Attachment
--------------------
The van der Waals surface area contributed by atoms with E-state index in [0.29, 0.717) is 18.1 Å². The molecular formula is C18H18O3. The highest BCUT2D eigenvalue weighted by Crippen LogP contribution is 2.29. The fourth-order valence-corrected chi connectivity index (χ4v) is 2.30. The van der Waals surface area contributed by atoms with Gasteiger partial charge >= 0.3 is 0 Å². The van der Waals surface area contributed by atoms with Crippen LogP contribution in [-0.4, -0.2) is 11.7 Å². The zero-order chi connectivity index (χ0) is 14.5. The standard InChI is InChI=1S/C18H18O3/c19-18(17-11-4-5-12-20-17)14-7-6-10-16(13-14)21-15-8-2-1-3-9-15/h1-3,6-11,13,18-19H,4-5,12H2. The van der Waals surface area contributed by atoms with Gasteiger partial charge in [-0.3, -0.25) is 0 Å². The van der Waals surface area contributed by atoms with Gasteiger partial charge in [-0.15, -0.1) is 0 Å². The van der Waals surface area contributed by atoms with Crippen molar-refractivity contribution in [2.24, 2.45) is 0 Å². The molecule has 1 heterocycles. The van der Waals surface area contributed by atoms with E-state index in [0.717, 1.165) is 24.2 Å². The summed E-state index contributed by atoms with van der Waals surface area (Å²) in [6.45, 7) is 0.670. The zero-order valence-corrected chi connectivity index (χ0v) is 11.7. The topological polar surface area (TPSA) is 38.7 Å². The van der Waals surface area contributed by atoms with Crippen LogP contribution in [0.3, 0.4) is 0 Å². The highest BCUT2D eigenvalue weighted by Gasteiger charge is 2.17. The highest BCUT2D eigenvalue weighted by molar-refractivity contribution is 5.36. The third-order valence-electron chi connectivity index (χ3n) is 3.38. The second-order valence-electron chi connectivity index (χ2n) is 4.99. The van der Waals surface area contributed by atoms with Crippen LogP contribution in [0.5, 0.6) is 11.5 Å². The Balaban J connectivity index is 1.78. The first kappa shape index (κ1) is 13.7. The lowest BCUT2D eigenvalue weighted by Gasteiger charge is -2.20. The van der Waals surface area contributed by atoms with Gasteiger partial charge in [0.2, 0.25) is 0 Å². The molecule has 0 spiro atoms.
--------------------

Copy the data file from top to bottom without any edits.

The van der Waals surface area contributed by atoms with E-state index in [0.29, 0.717) is 18.1 Å². The molecular formula is C18H18O3. The highest BCUT2D eigenvalue weighted by Crippen LogP contribution is 2.29. The fourth-order valence-corrected chi connectivity index (χ4v) is 2.30. The van der Waals surface area contributed by atoms with Gasteiger partial charge >= 0.3 is 0 Å². The van der Waals surface area contributed by atoms with Crippen LogP contribution in [-0.4, -0.2) is 11.7 Å². The zero-order chi connectivity index (χ0) is 14.5. The standard InChI is InChI=1S/C18H18O3/c19-18(17-11-4-5-12-20-17)14-7-6-10-16(13-14)21-15-8-2-1-3-9-15/h1-3,6-11,13,18-19H,4-5,12H2. The van der Waals surface area contributed by atoms with Gasteiger partial charge in [-0.3, -0.25) is 0 Å². The van der Waals surface area contributed by atoms with Gasteiger partial charge in [-0.15, -0.1) is 0 Å². The van der Waals surface area contributed by atoms with Crippen molar-refractivity contribution in [2.24, 2.45) is 0 Å². The molecule has 1 heterocycles. The van der Waals surface area contributed by atoms with E-state index in [0.717, 1.165) is 24.2 Å². The summed E-state index contributed by atoms with van der Waals surface area (Å²) in [6.45, 7) is 0.670. The zero-order valence-corrected chi connectivity index (χ0v) is 11.7. The topological polar surface area (TPSA) is 38.7 Å². The van der Waals surface area contributed by atoms with Crippen LogP contribution in [0.3, 0.4) is 0 Å². The highest BCUT2D eigenvalue weighted by Gasteiger charge is 2.17. The highest BCUT2D eigenvalue weighted by molar-refractivity contribution is 5.36. The third-order valence-electron chi connectivity index (χ3n) is 3.38. The second-order valence-electron chi connectivity index (χ2n) is 4.99. The van der Waals surface area contributed by atoms with Crippen LogP contribution in [0.5, 0.6) is 11.5 Å². The Balaban J connectivity index is 1.78. The first kappa shape index (κ1) is 13.7. The lowest BCUT2D eigenvalue weighted by Gasteiger charge is -2.20. The van der Waals surface area contributed by atoms with Gasteiger partial charge in [0.2, 0.25) is 0 Å². The molecule has 0 spiro atoms.